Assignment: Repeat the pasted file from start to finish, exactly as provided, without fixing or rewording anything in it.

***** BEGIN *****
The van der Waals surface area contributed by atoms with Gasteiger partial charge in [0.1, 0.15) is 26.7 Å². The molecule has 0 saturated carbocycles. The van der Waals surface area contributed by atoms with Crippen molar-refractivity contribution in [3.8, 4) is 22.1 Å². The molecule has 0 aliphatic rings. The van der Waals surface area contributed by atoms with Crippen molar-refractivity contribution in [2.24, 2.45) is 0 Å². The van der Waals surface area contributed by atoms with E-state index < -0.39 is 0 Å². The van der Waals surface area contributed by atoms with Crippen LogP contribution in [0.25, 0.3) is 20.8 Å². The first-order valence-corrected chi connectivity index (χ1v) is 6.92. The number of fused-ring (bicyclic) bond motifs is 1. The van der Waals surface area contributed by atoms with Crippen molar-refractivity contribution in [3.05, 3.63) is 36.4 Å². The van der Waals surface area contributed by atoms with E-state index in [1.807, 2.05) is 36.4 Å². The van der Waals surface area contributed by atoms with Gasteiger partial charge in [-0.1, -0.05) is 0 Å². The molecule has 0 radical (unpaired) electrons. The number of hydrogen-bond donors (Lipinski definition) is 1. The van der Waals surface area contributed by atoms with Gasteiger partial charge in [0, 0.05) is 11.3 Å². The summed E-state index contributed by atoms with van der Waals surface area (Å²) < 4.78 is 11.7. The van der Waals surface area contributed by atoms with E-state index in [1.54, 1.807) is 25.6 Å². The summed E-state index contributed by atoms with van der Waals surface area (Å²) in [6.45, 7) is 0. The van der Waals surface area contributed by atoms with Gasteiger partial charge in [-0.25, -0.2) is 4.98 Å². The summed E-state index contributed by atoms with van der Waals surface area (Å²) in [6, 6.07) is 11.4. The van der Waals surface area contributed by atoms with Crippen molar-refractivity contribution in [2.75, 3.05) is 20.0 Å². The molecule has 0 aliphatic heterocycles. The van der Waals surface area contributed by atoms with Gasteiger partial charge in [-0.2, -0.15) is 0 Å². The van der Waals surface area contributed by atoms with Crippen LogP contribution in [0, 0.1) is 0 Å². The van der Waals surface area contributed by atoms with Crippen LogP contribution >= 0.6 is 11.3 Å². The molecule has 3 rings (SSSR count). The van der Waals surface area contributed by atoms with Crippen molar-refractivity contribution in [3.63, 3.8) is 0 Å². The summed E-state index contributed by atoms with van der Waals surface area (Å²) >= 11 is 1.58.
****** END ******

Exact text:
The van der Waals surface area contributed by atoms with Gasteiger partial charge in [0.1, 0.15) is 26.7 Å². The molecule has 0 saturated carbocycles. The van der Waals surface area contributed by atoms with Crippen molar-refractivity contribution in [3.8, 4) is 22.1 Å². The molecule has 0 aliphatic rings. The van der Waals surface area contributed by atoms with Crippen molar-refractivity contribution in [2.24, 2.45) is 0 Å². The van der Waals surface area contributed by atoms with E-state index < -0.39 is 0 Å². The van der Waals surface area contributed by atoms with Crippen LogP contribution in [0.25, 0.3) is 20.8 Å². The first-order valence-corrected chi connectivity index (χ1v) is 6.92. The number of fused-ring (bicyclic) bond motifs is 1. The van der Waals surface area contributed by atoms with Crippen molar-refractivity contribution in [3.05, 3.63) is 36.4 Å². The van der Waals surface area contributed by atoms with E-state index in [1.807, 2.05) is 36.4 Å². The van der Waals surface area contributed by atoms with Gasteiger partial charge in [-0.1, -0.05) is 0 Å². The molecule has 0 radical (unpaired) electrons. The number of hydrogen-bond donors (Lipinski definition) is 1. The van der Waals surface area contributed by atoms with Gasteiger partial charge in [0, 0.05) is 11.3 Å². The summed E-state index contributed by atoms with van der Waals surface area (Å²) < 4.78 is 11.7. The van der Waals surface area contributed by atoms with E-state index in [1.54, 1.807) is 25.6 Å². The summed E-state index contributed by atoms with van der Waals surface area (Å²) in [6.45, 7) is 0. The van der Waals surface area contributed by atoms with Gasteiger partial charge in [-0.25, -0.2) is 4.98 Å². The summed E-state index contributed by atoms with van der Waals surface area (Å²) in [6, 6.07) is 11.4. The van der Waals surface area contributed by atoms with Crippen molar-refractivity contribution in [2.75, 3.05) is 20.0 Å². The molecule has 0 aliphatic heterocycles. The van der Waals surface area contributed by atoms with Gasteiger partial charge in [-0.2, -0.15) is 0 Å². The van der Waals surface area contributed by atoms with Crippen LogP contribution in [0, 0.1) is 0 Å². The van der Waals surface area contributed by atoms with Crippen LogP contribution >= 0.6 is 11.3 Å². The molecule has 3 rings (SSSR count). The van der Waals surface area contributed by atoms with Crippen molar-refractivity contribution in [3.63, 3.8) is 0 Å². The summed E-state index contributed by atoms with van der Waals surface area (Å²) >= 11 is 1.58.